Ron Gallo is a rock musician, singer, and songwriter known for his contemplative and honest lyrics. He began a solo career in 2014, and has released several EPs and two albums: “Heavy Meta,” and this year’s “Stardust Birthday Party.” His popular song, “Young Lady You’re Scaring Me” has been streamed over 16 million times on Spotify.
If you were to peruse over the schedule for Grand Ole Opry, you’d know that Ron is currently touring his newest album, and performed in Indianapolis last week. I met up with Ron and his band while they were eating dinner before the show, and we talked about his background, his inspirations, and the importance of taking time to be alone with yourself.
Julia Bluhm: So this album focuses a lot on self reflection and paying attention to the moment that you’re in. What inspired you to make an album about this?
Ron Gallo: Well, I guess just from my own experiences of doing those things, which were pretty unfamiliar because most of my life I’ve kind of avoided that. I kind of avoided myself forever. And then life just kind of gets to a point, or at least for me it did, where you have to stop and look– like really look– for the first time at yourself. Sometimes that involves questioning your whole idea of what reality is and being open to the idea that maybe it’s not what you thought it was. That kind of begins this life long process. It’s interesting to turn inward like that for the first time.
JB: Was that a sudden awakening for you? Did an event spark that, or was it gradual?
RG: Sort of. It began with a friend of mine who went to South America to live in a Shamanic community for a year. So I just sort of started looking up stuff, stuff to read about turning inward like that, and it peaked my interest. When you witness a transformation with someone else, you realize that maybe there’s more than what meets the eye. Every person in your life can kind of serve as a mirror, if you’re paying attention. But it was a combination of things.
JB: I read that you meditated too?
RG: I’ve been toying with that for the last couple of years. And I actually ended up going on a retreat committed to silence and meditation which was really good for me. Shutting up and turning off your phone for a week is really eye-opening, especially in the modern day. It really starts to show you what’s there underneath all the noise. That’s where the good stuff is. It also helped me realize that human beings in general are a complete mystery. That’s the weird truth that no one wants to admit, so that’s why we cling to our false identities because it’s easier than accepting that our world and life and everything is unknown and it will always be unknown. I think that’s why people run from meditation and taking time to be alone with yourself. I still do. We all do.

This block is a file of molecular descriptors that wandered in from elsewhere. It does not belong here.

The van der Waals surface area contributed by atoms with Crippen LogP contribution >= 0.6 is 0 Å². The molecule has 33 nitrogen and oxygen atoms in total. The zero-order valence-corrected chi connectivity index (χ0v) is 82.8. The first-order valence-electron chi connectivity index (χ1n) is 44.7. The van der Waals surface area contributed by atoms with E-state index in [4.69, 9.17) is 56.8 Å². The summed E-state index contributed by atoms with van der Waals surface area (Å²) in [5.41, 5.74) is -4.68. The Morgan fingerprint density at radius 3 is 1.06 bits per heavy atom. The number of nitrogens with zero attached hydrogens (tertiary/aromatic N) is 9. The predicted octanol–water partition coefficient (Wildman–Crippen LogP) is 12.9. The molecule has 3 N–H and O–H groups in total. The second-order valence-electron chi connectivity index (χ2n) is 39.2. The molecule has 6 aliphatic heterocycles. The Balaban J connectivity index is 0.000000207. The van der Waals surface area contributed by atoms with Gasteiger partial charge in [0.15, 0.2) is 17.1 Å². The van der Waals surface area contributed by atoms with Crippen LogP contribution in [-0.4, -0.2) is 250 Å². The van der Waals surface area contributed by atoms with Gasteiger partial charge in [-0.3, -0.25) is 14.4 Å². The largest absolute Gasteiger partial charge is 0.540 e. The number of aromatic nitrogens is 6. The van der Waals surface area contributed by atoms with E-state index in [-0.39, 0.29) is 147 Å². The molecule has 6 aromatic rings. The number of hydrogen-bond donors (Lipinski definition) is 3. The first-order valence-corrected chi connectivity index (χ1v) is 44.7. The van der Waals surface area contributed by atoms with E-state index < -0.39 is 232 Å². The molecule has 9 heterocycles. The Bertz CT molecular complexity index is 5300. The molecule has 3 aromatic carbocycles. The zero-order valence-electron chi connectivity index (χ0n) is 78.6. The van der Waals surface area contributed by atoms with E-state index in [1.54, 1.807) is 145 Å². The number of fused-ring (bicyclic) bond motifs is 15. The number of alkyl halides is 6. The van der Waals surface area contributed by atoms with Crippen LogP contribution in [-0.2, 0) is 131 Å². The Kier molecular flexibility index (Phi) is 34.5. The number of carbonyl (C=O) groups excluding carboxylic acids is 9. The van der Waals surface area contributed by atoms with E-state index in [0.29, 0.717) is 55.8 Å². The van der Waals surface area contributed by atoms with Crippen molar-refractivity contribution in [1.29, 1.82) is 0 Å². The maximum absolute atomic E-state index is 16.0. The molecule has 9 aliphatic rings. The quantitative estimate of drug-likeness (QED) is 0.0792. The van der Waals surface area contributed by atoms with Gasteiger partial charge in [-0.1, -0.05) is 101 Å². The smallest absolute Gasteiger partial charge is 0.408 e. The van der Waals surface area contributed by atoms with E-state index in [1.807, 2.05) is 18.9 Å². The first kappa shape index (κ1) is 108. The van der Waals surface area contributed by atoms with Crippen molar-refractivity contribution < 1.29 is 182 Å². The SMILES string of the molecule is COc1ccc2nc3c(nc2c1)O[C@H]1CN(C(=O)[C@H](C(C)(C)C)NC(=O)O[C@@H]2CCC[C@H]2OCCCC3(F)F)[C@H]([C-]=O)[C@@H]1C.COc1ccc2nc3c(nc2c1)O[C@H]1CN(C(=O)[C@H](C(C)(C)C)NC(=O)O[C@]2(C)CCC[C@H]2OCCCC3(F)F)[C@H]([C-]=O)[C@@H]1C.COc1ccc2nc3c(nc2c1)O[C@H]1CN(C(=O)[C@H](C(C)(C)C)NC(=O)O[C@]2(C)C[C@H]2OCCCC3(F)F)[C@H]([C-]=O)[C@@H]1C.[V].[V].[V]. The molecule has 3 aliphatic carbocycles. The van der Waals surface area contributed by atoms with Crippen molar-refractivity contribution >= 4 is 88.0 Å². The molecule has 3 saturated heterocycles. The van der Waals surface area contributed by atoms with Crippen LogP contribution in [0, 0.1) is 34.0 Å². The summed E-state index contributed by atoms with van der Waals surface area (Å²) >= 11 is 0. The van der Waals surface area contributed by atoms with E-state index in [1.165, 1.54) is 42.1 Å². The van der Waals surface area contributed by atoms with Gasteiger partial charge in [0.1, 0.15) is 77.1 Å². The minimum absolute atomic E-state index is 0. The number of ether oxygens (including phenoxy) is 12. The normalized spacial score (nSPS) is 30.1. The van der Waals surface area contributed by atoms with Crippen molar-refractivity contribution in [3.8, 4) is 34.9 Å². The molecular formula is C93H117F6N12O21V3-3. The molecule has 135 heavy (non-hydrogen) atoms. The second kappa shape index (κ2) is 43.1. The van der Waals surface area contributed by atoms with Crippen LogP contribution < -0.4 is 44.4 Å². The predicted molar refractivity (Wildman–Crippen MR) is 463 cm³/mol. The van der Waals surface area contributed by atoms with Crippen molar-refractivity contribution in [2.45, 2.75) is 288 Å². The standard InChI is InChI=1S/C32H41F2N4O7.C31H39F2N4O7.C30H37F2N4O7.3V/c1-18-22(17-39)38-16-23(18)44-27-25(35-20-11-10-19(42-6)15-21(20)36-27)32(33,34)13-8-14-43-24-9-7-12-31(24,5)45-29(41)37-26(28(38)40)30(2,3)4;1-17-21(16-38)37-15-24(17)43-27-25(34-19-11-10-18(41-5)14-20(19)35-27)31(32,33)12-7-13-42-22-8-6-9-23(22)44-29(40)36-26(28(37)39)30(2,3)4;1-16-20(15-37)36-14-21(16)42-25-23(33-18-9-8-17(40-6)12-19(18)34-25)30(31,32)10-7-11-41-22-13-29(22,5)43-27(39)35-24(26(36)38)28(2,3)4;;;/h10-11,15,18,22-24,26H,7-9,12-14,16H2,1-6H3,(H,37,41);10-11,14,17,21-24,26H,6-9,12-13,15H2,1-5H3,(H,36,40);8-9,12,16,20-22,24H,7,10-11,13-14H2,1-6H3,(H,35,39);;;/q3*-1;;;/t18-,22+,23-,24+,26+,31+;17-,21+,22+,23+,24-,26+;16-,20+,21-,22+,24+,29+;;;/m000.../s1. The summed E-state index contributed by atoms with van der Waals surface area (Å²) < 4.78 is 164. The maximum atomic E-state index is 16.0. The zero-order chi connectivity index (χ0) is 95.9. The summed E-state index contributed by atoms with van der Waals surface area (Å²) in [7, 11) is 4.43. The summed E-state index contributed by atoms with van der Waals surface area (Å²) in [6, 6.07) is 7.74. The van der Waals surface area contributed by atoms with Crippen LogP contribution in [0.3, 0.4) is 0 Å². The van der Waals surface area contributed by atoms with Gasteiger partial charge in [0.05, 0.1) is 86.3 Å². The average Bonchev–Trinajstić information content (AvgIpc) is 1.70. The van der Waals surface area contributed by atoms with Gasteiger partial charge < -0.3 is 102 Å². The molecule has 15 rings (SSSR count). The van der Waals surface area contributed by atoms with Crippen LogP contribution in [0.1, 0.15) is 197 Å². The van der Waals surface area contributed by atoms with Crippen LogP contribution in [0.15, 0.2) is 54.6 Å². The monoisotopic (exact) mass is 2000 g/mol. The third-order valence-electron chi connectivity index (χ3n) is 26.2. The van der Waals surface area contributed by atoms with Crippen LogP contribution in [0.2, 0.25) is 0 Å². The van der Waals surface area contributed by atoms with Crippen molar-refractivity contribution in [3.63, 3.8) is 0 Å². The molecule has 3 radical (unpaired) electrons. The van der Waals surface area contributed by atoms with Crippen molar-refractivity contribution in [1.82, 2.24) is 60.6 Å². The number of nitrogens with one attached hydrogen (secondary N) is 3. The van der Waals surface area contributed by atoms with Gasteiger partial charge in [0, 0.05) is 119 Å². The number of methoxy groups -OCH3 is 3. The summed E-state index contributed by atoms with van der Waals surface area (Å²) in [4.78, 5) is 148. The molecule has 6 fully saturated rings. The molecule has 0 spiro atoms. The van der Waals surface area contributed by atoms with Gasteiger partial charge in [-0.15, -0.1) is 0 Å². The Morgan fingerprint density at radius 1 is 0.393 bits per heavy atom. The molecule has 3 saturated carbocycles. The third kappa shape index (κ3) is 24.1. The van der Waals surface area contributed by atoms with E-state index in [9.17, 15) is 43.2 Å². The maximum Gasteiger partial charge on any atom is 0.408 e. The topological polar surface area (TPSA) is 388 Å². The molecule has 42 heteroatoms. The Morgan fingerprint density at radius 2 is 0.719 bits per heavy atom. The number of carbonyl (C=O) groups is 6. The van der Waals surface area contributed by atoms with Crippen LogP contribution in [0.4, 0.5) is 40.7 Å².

JB: Is that what your song and music video “Do You Love Your Company” is about?
RG: Yeah. Kind of the discomfort of sitting with yourself for a minute and fearlessly looking at the situation. It’s like looking into a void. If you really, really break it down you realize “I have no idea what’s going on besides that story that I’ve created and tell myself every day.”
JB: What was the process of making this album like?
RG: It was crammed between tours. We didn’t really feel like we made a record. We toured forever, were home for fifteen minutes and recorded an album and then went back on tour. There was no romantic, fun, creative story. A lot of the songs were just written over time, while we were on the road. We didn’t overthink it. We kind of just did it.
JB: How do you like touring? Are you in your element right now?
RG: This is great. I think this tour is and will be great, and our tour in April was amazing. I’m with friends, visiting beautiful places. Sometimes it can be tough though. We did a European tour that was like a month long, and that was tough for me for sure. Touring can be so taxing, so if you don’t allow that time to rebuild, it can break you down pretty quickly.
JB: Can you tell me about your background? Have you always wanted to be a musician?
RG: I don’t know how I got started. I don’t really have any idea. I asked for a guitar when I was like twelve years old for Christmas. For no reason at all. There was no big ah-ha moment, I just got one. And I didn’t know how to even hold it correctly or play it. Then I decided that I was fit to be a singer and guitarist in a band in high school, and neither of those things were true. The first time I ever played in a live setting was at an open-mic and my friend did an acoustic medley of Dave Matthews songs. There was never a realization that it was what I should or shouldn’t or even wanted to be doing. And I didn’t have any natural ability so it didn’t really make sense but I just kind of stuck with it. With my previous band, that was the first band I toured with, it started to become a little more clear. I liked touring, and I always liked writing songs. That’s always been the main thing for me.
JB: What’s your favorite song from the album?
RG: I really like the song “Love Supreme (Work Together!).” I feel like that’s becoming the main part of the show, like the sentiment of that song, especially now. It has this general vibe of unity and bringing people together, especially in a time where there’s so much chaos. I think it’s an important thing to remember.